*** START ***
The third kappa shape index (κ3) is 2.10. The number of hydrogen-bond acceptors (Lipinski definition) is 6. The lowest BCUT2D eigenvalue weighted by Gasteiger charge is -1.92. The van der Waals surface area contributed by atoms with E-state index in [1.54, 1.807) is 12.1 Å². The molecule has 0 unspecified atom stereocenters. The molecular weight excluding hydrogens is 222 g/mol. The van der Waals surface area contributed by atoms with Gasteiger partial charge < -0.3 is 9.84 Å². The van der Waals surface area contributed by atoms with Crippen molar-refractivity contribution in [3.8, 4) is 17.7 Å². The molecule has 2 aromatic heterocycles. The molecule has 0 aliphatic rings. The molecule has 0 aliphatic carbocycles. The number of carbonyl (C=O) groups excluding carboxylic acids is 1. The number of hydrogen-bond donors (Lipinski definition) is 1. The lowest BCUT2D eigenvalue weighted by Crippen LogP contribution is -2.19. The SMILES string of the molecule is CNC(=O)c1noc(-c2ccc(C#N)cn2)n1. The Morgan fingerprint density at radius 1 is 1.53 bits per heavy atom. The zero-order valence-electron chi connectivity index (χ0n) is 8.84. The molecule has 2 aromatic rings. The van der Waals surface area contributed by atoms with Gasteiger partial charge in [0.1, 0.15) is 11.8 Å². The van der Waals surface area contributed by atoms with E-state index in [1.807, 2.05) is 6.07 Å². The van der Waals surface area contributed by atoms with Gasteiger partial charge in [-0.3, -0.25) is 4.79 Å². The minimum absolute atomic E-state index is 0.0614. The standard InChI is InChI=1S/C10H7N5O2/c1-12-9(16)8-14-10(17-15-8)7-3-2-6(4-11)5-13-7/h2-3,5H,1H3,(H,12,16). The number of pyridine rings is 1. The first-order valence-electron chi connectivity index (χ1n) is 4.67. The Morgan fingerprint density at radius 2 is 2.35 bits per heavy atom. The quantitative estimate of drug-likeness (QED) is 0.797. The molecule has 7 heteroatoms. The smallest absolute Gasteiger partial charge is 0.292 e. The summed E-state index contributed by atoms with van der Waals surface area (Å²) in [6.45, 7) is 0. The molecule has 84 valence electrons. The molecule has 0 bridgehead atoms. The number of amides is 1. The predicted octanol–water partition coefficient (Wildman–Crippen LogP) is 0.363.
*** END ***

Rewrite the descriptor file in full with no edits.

The third kappa shape index (κ3) is 2.10. The number of hydrogen-bond acceptors (Lipinski definition) is 6. The lowest BCUT2D eigenvalue weighted by Gasteiger charge is -1.92. The van der Waals surface area contributed by atoms with E-state index in [1.54, 1.807) is 12.1 Å². The molecule has 0 unspecified atom stereocenters. The molecular weight excluding hydrogens is 222 g/mol. The van der Waals surface area contributed by atoms with Gasteiger partial charge < -0.3 is 9.84 Å². The van der Waals surface area contributed by atoms with Crippen molar-refractivity contribution in [3.8, 4) is 17.7 Å². The molecule has 2 aromatic heterocycles. The molecule has 0 aliphatic rings. The molecule has 0 aliphatic carbocycles. The number of carbonyl (C=O) groups excluding carboxylic acids is 1. The number of hydrogen-bond donors (Lipinski definition) is 1. The lowest BCUT2D eigenvalue weighted by Crippen LogP contribution is -2.19. The SMILES string of the molecule is CNC(=O)c1noc(-c2ccc(C#N)cn2)n1. The Morgan fingerprint density at radius 1 is 1.53 bits per heavy atom. The zero-order valence-electron chi connectivity index (χ0n) is 8.84. The molecule has 2 aromatic rings. The van der Waals surface area contributed by atoms with Gasteiger partial charge in [0.1, 0.15) is 11.8 Å². The van der Waals surface area contributed by atoms with E-state index in [1.807, 2.05) is 6.07 Å². The van der Waals surface area contributed by atoms with Gasteiger partial charge in [-0.3, -0.25) is 4.79 Å². The minimum absolute atomic E-state index is 0.0614. The standard InChI is InChI=1S/C10H7N5O2/c1-12-9(16)8-14-10(17-15-8)7-3-2-6(4-11)5-13-7/h2-3,5H,1H3,(H,12,16). The number of pyridine rings is 1. The first-order valence-electron chi connectivity index (χ1n) is 4.67. The Morgan fingerprint density at radius 2 is 2.35 bits per heavy atom. The quantitative estimate of drug-likeness (QED) is 0.797. The molecule has 7 heteroatoms. The smallest absolute Gasteiger partial charge is 0.292 e. The summed E-state index contributed by atoms with van der Waals surface area (Å²) in [6.45, 7) is 0. The molecule has 84 valence electrons. The molecule has 0 bridgehead atoms. The number of amides is 1. The predicted octanol–water partition coefficient (Wildman–Crippen LogP) is 0.363.